YouTubeIf you’re looking for details on the game-rules of Dropzone Commander itself, Hawk Wargames recently launched an excellent YouTube channel going through all the different rules. Explaining them here is probably going far beyond the means of this review.

Here’s what I thought about the rules playing them.

  • Alternate Activation of Battle-groups (groupings of units) is – as advertised – a nice way to keep players engaged. However, given that most things (like how far a unit can move, how often a unit shoots) is still tied to the turns (the sum of all “activations”), it still felt mostly like an IGO-UGO game. DZC currently isn’t truly using the potential of the activation mechanic, e.g. double activations, surpressing activations, etc… , leaving player to largely go through it unit-by-unit almost as they would in .. say .. 40K.
  • There are some odd clunky bits to the rules that pride themselves on simplicity. One example (among others): every weapon in the game has two ranges – firing against units with countermeasures and those without. But every unit, with the exception of infantry and buildings, also has counter-measures. Somethings simpler, like a single range-value for weapons and a general rule that you can use .. say .. double that range against infantry or buildings, would’ve done it just as well. “Facings” of units is similarly convoluted unit-by-unit rules, etc… There’s definitely room for streamlining things there, I believe.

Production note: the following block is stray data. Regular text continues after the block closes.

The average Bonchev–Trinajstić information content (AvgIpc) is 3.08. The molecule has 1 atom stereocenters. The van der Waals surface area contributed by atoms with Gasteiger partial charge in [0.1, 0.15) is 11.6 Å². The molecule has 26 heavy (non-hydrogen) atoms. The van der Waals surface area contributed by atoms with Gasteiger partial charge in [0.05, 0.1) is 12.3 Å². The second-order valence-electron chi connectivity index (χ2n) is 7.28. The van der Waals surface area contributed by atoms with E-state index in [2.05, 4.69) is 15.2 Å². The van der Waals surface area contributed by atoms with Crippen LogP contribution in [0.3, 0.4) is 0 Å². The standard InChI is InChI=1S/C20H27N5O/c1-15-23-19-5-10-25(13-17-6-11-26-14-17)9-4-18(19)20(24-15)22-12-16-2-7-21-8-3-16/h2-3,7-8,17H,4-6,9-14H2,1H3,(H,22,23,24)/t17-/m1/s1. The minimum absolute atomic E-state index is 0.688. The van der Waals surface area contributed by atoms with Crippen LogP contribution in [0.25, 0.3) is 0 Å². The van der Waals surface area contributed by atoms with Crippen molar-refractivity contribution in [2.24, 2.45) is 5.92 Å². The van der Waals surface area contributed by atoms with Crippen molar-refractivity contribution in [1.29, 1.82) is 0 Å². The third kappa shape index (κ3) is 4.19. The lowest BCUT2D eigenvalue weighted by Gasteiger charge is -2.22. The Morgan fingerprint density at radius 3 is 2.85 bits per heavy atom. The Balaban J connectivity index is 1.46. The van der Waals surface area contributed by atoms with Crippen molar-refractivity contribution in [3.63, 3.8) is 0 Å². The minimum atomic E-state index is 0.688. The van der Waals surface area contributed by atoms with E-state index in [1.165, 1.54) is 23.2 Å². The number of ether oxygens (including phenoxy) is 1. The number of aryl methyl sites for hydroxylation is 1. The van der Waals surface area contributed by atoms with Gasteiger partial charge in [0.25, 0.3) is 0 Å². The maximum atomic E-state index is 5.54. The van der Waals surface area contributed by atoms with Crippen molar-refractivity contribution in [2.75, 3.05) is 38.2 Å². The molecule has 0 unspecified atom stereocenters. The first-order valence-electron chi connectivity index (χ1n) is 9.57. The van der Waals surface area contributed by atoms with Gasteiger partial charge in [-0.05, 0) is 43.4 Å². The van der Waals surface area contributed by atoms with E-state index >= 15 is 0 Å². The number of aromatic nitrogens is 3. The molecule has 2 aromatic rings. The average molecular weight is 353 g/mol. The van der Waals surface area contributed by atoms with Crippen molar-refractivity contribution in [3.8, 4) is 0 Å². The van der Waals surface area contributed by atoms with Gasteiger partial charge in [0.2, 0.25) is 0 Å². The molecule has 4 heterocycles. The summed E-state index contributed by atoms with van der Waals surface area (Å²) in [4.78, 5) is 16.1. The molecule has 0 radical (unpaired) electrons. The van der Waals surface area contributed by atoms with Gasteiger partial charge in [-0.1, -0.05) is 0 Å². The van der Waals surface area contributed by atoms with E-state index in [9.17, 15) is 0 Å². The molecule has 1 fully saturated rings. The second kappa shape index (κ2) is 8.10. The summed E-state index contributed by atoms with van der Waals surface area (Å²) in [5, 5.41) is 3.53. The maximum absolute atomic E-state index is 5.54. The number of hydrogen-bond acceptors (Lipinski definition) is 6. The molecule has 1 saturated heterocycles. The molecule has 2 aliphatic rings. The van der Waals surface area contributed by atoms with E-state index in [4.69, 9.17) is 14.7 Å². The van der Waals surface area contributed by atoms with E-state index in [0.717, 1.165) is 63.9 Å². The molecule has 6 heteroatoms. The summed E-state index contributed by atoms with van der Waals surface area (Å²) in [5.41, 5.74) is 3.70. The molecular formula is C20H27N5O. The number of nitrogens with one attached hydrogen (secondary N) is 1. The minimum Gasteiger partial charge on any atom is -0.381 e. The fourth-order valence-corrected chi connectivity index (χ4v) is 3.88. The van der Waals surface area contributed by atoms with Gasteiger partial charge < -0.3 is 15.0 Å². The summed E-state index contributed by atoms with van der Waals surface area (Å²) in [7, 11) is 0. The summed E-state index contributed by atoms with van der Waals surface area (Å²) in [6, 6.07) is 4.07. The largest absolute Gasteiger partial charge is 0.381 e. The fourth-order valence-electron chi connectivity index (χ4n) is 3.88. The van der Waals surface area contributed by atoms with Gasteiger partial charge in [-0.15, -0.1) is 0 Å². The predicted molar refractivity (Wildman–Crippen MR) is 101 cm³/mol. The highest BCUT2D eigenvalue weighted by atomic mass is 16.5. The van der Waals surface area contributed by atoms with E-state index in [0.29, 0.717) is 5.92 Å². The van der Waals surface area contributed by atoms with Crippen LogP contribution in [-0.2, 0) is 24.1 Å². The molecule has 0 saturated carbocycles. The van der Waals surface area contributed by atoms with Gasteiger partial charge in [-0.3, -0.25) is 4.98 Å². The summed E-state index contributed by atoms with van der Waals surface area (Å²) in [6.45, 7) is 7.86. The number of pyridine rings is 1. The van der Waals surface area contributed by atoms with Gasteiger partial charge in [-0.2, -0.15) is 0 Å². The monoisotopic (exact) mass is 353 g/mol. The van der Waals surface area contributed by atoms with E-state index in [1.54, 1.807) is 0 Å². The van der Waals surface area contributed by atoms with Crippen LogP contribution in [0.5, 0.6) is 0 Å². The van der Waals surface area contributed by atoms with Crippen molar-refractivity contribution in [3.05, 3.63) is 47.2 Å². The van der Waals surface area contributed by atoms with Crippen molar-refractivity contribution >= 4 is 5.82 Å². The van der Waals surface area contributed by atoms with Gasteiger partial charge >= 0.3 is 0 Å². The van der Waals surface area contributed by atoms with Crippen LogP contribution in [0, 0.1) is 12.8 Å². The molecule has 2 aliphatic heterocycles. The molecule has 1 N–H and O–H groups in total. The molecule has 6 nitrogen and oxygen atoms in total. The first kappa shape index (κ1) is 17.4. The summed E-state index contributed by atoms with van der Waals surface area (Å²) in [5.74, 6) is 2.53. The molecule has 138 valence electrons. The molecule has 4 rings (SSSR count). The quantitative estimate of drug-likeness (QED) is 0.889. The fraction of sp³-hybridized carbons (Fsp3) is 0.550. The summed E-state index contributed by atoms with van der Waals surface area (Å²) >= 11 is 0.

• Parts of the rules have a certain spreadsheet-aesthetic and vocabulary to them, that could be better (again, in my humble opinion). “Resolving CQB” doesn’t sound like visceral, frenzied house-to-house fighting to me. It sounds like Accounting: the Board Game. Even with the best miniatures in the world, player imagination is still a key ingredient to any wargame. DZC could do better in that respect.

#4 – Verdict

A Review of Dropzone Commander

In the end, Dropzone Commander looked fantastic on the table, with a fraction of the effort need to make a “great table” with other games.

Dropzone Commander plays, surprisingly, like old-fashioned miniature wargames of yore.

For all the fancy “alternate activation”, zero-deployment and Dropship-mobility, playing DZC felt similar (if simpler) to games like (but not limited to) 40K, where armies move towards objectives, duke it out mid-game, and scramble for victory points at the end.

The basic 6 turns don’t – for example – allow you to “re-deploy” and launch a new strategy mid-game, nor are there (love it or hate it) a lot of “unexpected” or “random” things happening to spice up the game.

Moreover, for the two human factions – UCM and PHR – in particular, the stat differences felt mostly cosmetic. They didn’t change the fundamental strategies of either army, or so I thought.

Innovative scenarios can go to great lengths to mix it up a bit, and the DZC rules definitely include plenty of those. For that reason alone, Dropzone Commander is definitely a game I can safely recommend to anyone to buy and try (and the 2-Player Starter is very good value).

Ultimately, I think, the game could really shine (and live up to it’s fantastic miniatures) if the designer(s?) dare to be a bit wilder with the activation system and add more ways for player to manipulate, to “play with” unit-activations through cards, commands, “surges” or similar things.

The potential is clearly there!

Dropzone Commander by Hawk Wargames:
4 / 5 stars      

Share your thoughts!

  • Have you tried Dropzone Commander? Play it regularly?
  • What do you think of the game(-play)? How much re-play potential is there?